Philadelphia: Progress on Boosting Collections and Curbing Tax Delinquency.

Department of Revenue announced several milestones in its effort to boost collections and curb tax delinquency in Philadelphia.

Among the key signs of progress are that collections for the General Fund exceeded estimates for FY17 by over $10 million, and that strong Wage, Earnings, Net Profits, and Liquor Tax collections drove a 3.3% gain in tax revenue collected over FY16.

Meanwhile, the City is improving customer service and assistance programs to prevent tax delinquency before it happens, and is strategically increasing enforcement to reduce the amount owed.  Nearly 9,000 properties were removed from the delinquency rolls in the past year.  In terms of principal owed, Real Estate Tax Delinquency has fallen 31% from 2013 – 2017.  The Department of Revenue in Fiscal Year 2018 has been particularly focused on data analysis, which will continue these trends without requiring new funding.

“We know that 95% of property owners pay on-time,” said Mayor Kenney.  “But it is important that we have stepped up our efforts to bring the remaining 5% into compliance, and we’ve been aided by ideas put forth by Council members Allan Domb and Mark Squilla.  We will continue to work with them on these essential efforts.”

Across all tax types, the number of delinquent tax accounts reduced by almost 50% and principal dropped by 43% from FY08 to FY17, reaching record lows. Business Income and Receipts Tax delinquency has declined by 40% in the last 5 years, attributed to increased billing frequency and targeted used of collection tools, like the Commercial Activity License (CAL) Revocation program.

“Challenges remain, but delinquency – particularly for the Real Estate Tax — continues to decline,” said Revenue Commissioner Frank Breslin. “We will continue to be both aggressive and compassionate as we ensure work with taxpayers who may face challenges. These efforts bring vital resources to the City and School District of Philadelphia.”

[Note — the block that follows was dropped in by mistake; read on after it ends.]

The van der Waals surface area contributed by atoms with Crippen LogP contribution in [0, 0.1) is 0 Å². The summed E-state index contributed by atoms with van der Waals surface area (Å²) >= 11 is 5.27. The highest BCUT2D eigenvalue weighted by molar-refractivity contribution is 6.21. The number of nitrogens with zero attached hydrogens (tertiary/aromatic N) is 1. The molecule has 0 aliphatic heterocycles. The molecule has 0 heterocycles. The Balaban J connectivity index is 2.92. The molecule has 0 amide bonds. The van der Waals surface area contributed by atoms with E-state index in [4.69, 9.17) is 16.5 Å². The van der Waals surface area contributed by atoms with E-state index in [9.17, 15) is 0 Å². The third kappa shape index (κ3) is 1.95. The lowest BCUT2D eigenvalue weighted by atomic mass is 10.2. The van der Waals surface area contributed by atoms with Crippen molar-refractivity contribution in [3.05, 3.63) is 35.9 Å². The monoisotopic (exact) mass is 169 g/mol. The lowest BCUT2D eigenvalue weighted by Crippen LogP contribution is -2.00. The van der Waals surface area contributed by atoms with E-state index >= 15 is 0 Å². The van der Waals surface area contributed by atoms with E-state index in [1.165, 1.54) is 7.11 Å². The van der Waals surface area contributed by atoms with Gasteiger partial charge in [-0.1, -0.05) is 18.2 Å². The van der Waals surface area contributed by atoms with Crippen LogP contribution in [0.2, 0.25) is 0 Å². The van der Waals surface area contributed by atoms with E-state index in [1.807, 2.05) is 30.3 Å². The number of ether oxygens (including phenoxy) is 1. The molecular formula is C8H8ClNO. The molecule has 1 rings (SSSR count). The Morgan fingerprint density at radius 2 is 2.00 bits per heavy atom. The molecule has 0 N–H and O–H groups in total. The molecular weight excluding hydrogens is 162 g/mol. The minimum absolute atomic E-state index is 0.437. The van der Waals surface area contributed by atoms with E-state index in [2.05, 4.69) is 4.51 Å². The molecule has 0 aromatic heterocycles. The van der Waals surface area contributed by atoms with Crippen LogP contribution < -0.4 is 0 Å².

Better data sharing at the federal and state levels resulted in Revenue assessments of over $21 million of delinquent accounts in FY17 by detecting income reported to other governments but not Philadelphia. Moving forward, the City will continue to use data analytics to score accounts and predict the most effective enforcement tool.

Additionally, Revenue has expanded its efforts to enroll homeowners into payment plans, attending 135 public events last year, and adding key staff to improve processes and assist taxpayers who are struggling. In 2017, the department revised terms for payment agreements on business and income taxes, allowing for more flexible plans that businesses and individuals can stick to. Furthermore, to reduce Real Estate Tax foreclosures and to protect homeowners, Revenue collaborated with City Council and community stakeholders on improvements to the Owner-Occupied Payment Agreement (OOPA) procedures and policies. These new OOPA policies will launch this year.

The City has been making it easier for taxpayers to pay on time, and about 9 out of 10 do. For customers that are behind, Revenue is getting smarter and faster with enforcement – collecting nearly $200 million in delinquent taxes and more than $40 million in delinquent water bills in FY17.

Learn more about taxes, collections reports, or assistance programs offered by the Department of Revenue at www.phila.gov/revenue. Visit www.phila.gov/payto file or pay Philadelphia taxes.

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